Water, Water, Water (2)!
• In South Africa; productive uses of water utilizes water services on a full cost recovery basis. • Unlike water for basic needs which is free (up to 6000 liters per household per month). • This is tailored towards demand-responsive approaches, cost recovery and sustainability. • Using water from domestic systems for productive uses is not always wholly beneficial as unplanned and unrestricted productive use of domestic water causes problems for users at the tail end of under-designed domestic systems.

Water, Water, Water (3)!
• That Climate Change poses a threat to water sources is already apparent through threats from increasing incidents of storms, flooding, drought, and the overloading water and drainage systems in many regions (IWA, 2009; IPCC, 2007). • With an expanding global population, comes the fear that consumption of water will reach new heights and that quality deterioration as a result of pollution of drinking water by agriculture, industry and private households will expand.

Case study (1): Cameroun
• Study carried out in 3 urban and peri-urban sites in Yaounde • City population =1.5million • 34% of population has access to domestic water connection and 47% use communal water points • No municipal sewer system exists • Household water from affluent HHs discharged via septic tanks and sinkholes • Others discharged via open drainage networks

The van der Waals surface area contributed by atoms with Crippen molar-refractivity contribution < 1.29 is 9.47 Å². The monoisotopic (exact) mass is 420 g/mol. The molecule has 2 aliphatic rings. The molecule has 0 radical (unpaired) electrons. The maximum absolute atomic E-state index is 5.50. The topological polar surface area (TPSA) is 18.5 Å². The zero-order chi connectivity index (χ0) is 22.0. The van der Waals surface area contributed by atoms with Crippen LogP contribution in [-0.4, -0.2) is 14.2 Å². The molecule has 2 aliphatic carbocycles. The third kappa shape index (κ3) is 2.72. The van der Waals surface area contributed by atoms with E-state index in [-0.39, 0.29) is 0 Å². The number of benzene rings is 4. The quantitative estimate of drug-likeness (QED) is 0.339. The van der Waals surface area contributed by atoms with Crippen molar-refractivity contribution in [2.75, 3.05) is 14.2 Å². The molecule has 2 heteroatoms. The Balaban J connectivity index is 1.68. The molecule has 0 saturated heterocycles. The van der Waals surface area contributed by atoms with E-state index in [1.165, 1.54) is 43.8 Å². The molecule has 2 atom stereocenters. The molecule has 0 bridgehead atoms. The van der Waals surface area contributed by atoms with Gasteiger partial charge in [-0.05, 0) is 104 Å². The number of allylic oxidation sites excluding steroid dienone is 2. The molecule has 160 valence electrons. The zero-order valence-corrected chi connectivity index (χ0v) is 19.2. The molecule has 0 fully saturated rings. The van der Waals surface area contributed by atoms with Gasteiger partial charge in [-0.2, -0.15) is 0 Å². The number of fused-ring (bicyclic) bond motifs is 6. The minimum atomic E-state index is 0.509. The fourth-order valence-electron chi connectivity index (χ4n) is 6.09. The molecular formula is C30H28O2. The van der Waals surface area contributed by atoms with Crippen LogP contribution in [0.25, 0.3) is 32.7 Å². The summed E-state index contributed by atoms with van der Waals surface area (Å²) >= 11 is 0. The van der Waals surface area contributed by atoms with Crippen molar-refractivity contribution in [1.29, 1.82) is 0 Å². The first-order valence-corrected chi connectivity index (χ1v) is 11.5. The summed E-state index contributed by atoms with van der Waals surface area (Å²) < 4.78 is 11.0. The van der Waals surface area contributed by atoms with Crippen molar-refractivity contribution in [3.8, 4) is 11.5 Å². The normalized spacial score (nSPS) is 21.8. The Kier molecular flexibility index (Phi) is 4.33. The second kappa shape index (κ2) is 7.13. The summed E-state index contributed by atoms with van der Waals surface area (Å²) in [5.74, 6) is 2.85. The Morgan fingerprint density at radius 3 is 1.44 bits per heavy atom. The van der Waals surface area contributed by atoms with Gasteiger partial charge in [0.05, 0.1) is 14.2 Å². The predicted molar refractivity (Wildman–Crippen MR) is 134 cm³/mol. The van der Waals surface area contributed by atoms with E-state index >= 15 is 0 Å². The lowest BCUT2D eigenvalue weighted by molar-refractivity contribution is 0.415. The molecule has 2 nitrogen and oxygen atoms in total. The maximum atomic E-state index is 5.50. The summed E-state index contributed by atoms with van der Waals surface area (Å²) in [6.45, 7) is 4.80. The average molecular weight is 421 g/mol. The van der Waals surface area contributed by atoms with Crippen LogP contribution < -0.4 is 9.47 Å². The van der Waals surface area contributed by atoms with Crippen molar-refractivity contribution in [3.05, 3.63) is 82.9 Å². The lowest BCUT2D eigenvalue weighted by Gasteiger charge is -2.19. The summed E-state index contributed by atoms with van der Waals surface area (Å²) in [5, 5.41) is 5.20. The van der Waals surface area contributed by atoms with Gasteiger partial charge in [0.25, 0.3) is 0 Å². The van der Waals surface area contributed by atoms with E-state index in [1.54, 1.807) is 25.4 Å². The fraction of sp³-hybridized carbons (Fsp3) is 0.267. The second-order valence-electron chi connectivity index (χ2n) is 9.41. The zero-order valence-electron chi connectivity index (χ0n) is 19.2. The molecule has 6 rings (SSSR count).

• Wastewater draining from all sources finally flows into inland valleys, where wastewater agriculture takes place • Common crops cultivated are indigenous leafy variety as well as salad, leeks and lady finger (+ Horticulture)

Case study (1): Cameroun (cntd)
• Hand watering of vegetables was a typical practice • Farmers carry two 10 -15 liters watering cans on either hands • 40% farmers attribute use of wastewater on its abundance and proximity to farm • Others use it because it is free (15%) and nutrient rich (20%)

• • • • • •

Health risks observed with farmers -Malaria (59%) -Skin irritation (23%) -Skin ulcers (18%) -Bilharzias (10%) -Typhoid fewer (8%)

Case study (2): South Africa
• Study carried out in Bushbuck Ridge district on the border of Mpumalanga and Northern Limpopo provinces • Access to safe water of sufficient quantity a major problem in the area • Mostly because of water source constraint • Mostly vegetable gardens, fruit trees and livestock • Limited water quantity constrains harvest

Case study (3): Zimbabwe